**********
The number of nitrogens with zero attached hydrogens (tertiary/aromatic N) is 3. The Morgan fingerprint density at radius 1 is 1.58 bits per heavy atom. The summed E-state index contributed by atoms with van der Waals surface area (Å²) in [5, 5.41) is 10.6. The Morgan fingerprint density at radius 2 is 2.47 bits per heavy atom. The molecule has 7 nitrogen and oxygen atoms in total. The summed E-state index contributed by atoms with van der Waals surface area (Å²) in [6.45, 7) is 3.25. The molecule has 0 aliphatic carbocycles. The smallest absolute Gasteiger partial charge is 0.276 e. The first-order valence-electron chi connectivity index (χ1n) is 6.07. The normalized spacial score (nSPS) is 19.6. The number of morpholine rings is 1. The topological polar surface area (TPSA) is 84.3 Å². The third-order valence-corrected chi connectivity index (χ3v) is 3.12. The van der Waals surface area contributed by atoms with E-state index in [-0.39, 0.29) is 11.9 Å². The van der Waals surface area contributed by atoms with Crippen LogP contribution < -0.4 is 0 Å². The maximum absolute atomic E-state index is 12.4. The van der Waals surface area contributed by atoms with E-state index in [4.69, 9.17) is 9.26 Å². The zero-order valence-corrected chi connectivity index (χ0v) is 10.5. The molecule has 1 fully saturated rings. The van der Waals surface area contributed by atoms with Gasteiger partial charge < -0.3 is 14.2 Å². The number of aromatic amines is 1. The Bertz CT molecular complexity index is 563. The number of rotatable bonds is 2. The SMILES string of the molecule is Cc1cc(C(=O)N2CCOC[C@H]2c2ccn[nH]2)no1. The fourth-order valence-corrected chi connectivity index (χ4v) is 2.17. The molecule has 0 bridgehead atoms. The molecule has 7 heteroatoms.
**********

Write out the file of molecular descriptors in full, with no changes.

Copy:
The number of nitrogens with zero attached hydrogens (tertiary/aromatic N) is 3. The Morgan fingerprint density at radius 1 is 1.58 bits per heavy atom. The summed E-state index contributed by atoms with van der Waals surface area (Å²) in [5, 5.41) is 10.6. The Morgan fingerprint density at radius 2 is 2.47 bits per heavy atom. The molecule has 7 nitrogen and oxygen atoms in total. The summed E-state index contributed by atoms with van der Waals surface area (Å²) in [6.45, 7) is 3.25. The molecule has 0 aliphatic carbocycles. The smallest absolute Gasteiger partial charge is 0.276 e. The first-order valence-electron chi connectivity index (χ1n) is 6.07. The normalized spacial score (nSPS) is 19.6. The number of morpholine rings is 1. The topological polar surface area (TPSA) is 84.3 Å². The third-order valence-corrected chi connectivity index (χ3v) is 3.12. The van der Waals surface area contributed by atoms with E-state index in [-0.39, 0.29) is 11.9 Å². The van der Waals surface area contributed by atoms with Crippen LogP contribution < -0.4 is 0 Å². The maximum absolute atomic E-state index is 12.4. The van der Waals surface area contributed by atoms with E-state index in [4.69, 9.17) is 9.26 Å². The zero-order valence-corrected chi connectivity index (χ0v) is 10.5. The molecule has 1 fully saturated rings. The van der Waals surface area contributed by atoms with Gasteiger partial charge < -0.3 is 14.2 Å². The number of aromatic amines is 1. The Bertz CT molecular complexity index is 563. The number of rotatable bonds is 2. The SMILES string of the molecule is Cc1cc(C(=O)N2CCOC[C@H]2c2ccn[nH]2)no1. The fourth-order valence-corrected chi connectivity index (χ4v) is 2.17. The molecule has 0 bridgehead atoms. The molecule has 7 heteroatoms.